Equities may find it tough to make substantial gains given their already elevated valuations on many measures, leaving aside how justifiable such valuations may be in terms of very low interest rates. The elevated cyclically adjusted price-to-earnings ratio hints at multiple contraction over the next five years. This may not occur in 2021 though, given that central banks should remain accommodative.

However, dividends and net buybacks of shares are expected to provide a stable income yield. Overall, developed market equities could offer nominal returns of 5-7% annually over the next five years. Emerging markets will likely provide a risk premium of 1-2% on top of that.

Equities to outperform bonds

While anticipated returns may be historically low, equities offer a decent investment opportunity due to their growth component. Compared to bonds, the asset class can act as a hedge in case of inflation and should still offer returns closer to their historical norm.

With central banks unlikely to tighten monetary conditions next year, and not much apparent scope for expansion, the onus for returns appears to rest on growth. In order to find opportunities for long-term growth, a focus on selecting high-quality companies exposed to secular growth trends, such as healthcare and technology, look attractive.

Additionally, the support for a transition to a low-carbon world seen from governments and companies of late, along with technology developments such as “smart everything”, are likely to offer prospects for long-term growth in a post-pandemic world.

Diversification to the fore

The low levels of volatility seen prior to coronavirus are unlikely to be repeated soon. While uncertainty levels should decrease, compared to last year, they look set to remain relatively high as the effects of the pandemic roll on and geopolitical tensions persist. This suggests that portfolio construction and diversification will matter more.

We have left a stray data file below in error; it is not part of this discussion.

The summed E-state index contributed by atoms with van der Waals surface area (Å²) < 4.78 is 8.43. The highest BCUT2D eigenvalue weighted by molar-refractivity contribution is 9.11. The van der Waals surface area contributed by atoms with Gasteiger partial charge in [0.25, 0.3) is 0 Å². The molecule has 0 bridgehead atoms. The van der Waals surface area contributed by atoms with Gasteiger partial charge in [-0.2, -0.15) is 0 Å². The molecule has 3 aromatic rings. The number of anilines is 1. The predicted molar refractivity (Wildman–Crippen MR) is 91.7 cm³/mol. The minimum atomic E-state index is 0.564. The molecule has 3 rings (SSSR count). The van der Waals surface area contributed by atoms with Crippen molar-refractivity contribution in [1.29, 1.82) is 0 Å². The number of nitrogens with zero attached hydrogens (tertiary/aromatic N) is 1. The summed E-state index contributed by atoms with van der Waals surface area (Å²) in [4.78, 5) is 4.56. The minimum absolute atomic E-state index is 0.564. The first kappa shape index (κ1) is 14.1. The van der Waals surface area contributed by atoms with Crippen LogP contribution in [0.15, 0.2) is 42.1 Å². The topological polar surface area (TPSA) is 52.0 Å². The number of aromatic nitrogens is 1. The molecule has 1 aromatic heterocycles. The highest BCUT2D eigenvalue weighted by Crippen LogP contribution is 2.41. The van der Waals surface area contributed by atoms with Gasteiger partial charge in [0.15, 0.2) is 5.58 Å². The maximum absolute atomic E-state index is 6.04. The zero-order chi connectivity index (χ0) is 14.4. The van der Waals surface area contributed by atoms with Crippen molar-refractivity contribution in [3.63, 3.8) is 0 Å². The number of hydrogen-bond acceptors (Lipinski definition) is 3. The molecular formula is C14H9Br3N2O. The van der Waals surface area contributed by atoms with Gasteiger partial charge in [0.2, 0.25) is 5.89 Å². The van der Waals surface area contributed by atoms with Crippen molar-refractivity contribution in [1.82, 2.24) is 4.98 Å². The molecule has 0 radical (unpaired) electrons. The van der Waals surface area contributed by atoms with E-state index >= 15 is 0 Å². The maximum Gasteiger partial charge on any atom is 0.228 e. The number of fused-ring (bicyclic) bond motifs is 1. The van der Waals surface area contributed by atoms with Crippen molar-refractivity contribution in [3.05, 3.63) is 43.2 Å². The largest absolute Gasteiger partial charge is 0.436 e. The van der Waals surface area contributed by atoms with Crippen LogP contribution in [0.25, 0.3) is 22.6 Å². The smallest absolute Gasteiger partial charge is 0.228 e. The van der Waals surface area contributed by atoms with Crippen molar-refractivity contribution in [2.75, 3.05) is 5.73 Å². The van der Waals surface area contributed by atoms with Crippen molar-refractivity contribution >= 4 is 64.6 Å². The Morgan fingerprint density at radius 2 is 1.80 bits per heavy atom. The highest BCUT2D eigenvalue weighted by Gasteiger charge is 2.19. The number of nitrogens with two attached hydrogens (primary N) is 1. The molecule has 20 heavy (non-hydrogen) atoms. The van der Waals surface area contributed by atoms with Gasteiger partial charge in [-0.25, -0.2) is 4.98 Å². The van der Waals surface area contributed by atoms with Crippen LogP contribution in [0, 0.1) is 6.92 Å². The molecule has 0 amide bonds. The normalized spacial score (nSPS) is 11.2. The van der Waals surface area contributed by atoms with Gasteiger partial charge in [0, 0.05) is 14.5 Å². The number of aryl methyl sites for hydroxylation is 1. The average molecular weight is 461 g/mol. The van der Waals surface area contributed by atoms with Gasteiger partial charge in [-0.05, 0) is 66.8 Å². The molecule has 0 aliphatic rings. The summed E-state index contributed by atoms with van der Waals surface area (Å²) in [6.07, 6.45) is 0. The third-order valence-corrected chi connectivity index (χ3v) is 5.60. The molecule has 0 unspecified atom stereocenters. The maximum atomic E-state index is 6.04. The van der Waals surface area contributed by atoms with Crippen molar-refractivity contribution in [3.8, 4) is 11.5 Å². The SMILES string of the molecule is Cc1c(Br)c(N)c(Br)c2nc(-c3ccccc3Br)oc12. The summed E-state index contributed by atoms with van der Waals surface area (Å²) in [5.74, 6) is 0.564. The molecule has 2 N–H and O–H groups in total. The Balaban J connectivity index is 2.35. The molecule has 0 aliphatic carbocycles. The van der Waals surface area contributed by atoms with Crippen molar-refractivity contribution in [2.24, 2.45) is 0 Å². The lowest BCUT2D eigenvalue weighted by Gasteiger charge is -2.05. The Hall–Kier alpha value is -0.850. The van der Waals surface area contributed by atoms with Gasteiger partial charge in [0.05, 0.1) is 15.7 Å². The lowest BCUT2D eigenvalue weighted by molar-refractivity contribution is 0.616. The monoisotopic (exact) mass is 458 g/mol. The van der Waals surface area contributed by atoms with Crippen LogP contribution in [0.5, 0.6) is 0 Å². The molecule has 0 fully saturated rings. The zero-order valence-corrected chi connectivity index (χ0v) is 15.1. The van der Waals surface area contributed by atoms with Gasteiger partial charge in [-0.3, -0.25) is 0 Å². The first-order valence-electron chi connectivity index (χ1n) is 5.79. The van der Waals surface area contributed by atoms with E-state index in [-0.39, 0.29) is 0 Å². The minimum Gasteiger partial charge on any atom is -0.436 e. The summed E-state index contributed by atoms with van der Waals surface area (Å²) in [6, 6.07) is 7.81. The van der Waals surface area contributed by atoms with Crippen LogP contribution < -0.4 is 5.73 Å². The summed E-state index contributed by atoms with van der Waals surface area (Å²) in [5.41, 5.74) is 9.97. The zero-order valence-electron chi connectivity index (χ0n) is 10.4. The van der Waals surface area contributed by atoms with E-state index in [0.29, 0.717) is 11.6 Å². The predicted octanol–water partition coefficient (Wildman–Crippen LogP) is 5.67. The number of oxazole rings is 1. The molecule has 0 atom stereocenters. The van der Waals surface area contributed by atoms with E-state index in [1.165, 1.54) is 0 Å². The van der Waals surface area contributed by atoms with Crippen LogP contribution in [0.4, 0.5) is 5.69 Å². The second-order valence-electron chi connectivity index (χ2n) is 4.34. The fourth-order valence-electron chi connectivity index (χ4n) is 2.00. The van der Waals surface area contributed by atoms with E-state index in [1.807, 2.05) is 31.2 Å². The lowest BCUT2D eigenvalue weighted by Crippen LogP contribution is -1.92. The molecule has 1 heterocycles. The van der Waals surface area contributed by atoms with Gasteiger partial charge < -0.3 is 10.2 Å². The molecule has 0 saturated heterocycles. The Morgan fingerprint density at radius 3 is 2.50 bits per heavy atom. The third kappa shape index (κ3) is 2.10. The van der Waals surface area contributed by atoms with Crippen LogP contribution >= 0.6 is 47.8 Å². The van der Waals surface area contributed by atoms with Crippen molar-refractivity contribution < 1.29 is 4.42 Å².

The diversification benefits of bonds have eroded in the low-rate environment. With income return prospects weak and limited scope for capital appreciation, the effectiveness of a portfolio invested 60% in equities and 40% in bonds is slipping. This seems to point to managing assets in a more tailored fashion to address investing in a time of lower return and higher volatility.

Alternative assets

In private markets, investment opportunities appear plentiful in both equity and debt universes. There seems little reason to doubt this will persist, offering the potential to aid portfolio performance. A high-volatility and low-return period could also favour hedge funds, notably in fixed income, despite their relatively poor performance in the last decade.

Depending on the strategy, hedge funds tend to be more or less correlated to equity markets. But even more so than in public markets, the dispersion in the hedge fund investment universe has increased. This means that an active investment approach in this space is of paramount importance for investors looking to produce alpha.

Finally, gold continues to appeal as a solid diversifier in a portfolio. With real rates low, and even negative in some places, the precious metal should continue to offer protection in case of rising volatility without being a drag on performance in quieter periods.